A suburb of Colorado Springs. Photo by David Shankbone. Source: Wikipedia

To fix suburbs, first define them

Suburbs may be defined in many ways, and a focus on walkability yields robust data aimed toward making better communities and sustainable regions.

What’s the best way to define suburbia? The answer depends on who is asking the question and what biases they bring to the table. A Harvard paper by Whitney Airgood-Obrycki and Shannon Rieger describes three methods currently in vogue in academia. Each of the methods yields different definitions. They all have their purposes, and some are more useful than others. 

A suburb is best defined relative to a city or town. The name implies something that is less than urban—the “sub” prefix refers to “under, beneath, or below.” When people think about the suburbs, they often picture subdivisions, shopping centers, office parks, and other buildings spread across a landscape punctuated by lawns, garage doors, and parking lots—an environment where the automobile is necessary for most trips. That image makes sense, because more than 90 percent of US metro areas are composed of “drivable suburban” places, otherwise known as conventional suburban development (CSD). 

Walkable urban versus drivable suburban land in metro areas. Source: George Washington University and Locus

Therefore, the definition of a suburb should recognize the radical changes in land-use patterns in the second half of the 20th Century that surrounded walkable cities and towns with sprawling, automobile-centric development. CSD poses problems for fiscal and environmental sustainability and equity. Since CSD is spread out, it requires a lot of infrastructure that must be maintained long into the future. The automobile dependence means higher per capita carbon emissions. CSD imposes high transportation costs on low-to-moderate-income families. 

I will briefly discuss the methods described in the Harvard paper, their advantages and drawbacks, and then suggest ideas for defining suburbs that are useful in ongoing efforts to make suburbs more sustainable. The methods described by Harvard either ignore CSD, stereotype it, or fail to recognize its ongoing potential to transform.

CSD is like “the elephant in the living room.” That metaphor is often used to describe families with addiction. In some sense, we are addicted to our current living arrangements, because we are invested so deeply in them. Our economy, culture, and way of life are entwined with how we have built suburbs over the past 70 years. It may be easier, in defining suburbs, to ignore CSD—and doing so makes as much sense as ignoring addiction.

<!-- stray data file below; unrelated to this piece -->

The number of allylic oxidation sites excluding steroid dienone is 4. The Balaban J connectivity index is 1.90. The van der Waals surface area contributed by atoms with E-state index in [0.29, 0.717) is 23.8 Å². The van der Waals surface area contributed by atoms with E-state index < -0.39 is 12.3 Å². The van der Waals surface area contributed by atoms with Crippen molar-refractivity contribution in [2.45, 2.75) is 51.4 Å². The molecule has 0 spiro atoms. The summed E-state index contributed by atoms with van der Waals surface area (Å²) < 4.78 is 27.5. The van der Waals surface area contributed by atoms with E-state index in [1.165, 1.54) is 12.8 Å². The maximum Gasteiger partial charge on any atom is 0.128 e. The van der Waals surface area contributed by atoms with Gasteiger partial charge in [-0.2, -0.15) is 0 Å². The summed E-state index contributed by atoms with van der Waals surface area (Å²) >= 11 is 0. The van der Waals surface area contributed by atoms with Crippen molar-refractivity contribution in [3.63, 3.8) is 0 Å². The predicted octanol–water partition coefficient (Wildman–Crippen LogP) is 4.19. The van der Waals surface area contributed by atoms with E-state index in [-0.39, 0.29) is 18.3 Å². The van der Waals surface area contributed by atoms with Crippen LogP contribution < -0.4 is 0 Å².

Three definitions of suburbs

The first method, which the authors call “census convenient,” defines suburbs as anything outside of the principal city of a metropolitan area. As the name suggests, this method simplifies data gathering and analysis. That quality makes it popular among pundits looking to broadly characterize cities and suburbs without going into the details. This definition relies on political boundaries—one city stands for everything urban in a particular metro, while many jurisdictions and counties stand for everything suburban.

This method leaves a lot to be desired. Beyond the central city, suburbs are diverse. They include smaller historic cities and towns, and denser, more connected, “inner ring” suburbs. They also include the vast sprawling outer ring, in addition to places that are reforming and becoming more walkable and mixed-use. Central cities, also, vary significantly. Many have expanded over the years, incorporating broad suburban areas—while other cities retain historical boundaries. The “census convenient” method is too coarse-grained to clearly highlight the diversity in the built environment—and therefore is of limited use in devising strategies to make the suburbs more sustainable.

A second definition deals with markers of lifestyle, specifically single-family dwelling occupancy, homeownership, automobile commuting, and middle-class status. Dubbed “suburbanisms” by Airgood-Obrycki and Rieger, this method employs a stereotype of suburban living. Focusing on “suburbanisms” fails to acknowledge the diversity of lifestyles and neighborhoods, and how they change over time, in both suburbs and cities. Many historic cities include large areas of single-family houses and a high rate of homeownership. Both suburbs and cities are changing demographically—the former growing less wealthy and the latter less poor. CSD does generate a high rate of automobile commuting, but conflating these characteristics yields a muddy view that is too close to the tone of the dated 1960s protest song, “Little Boxes.”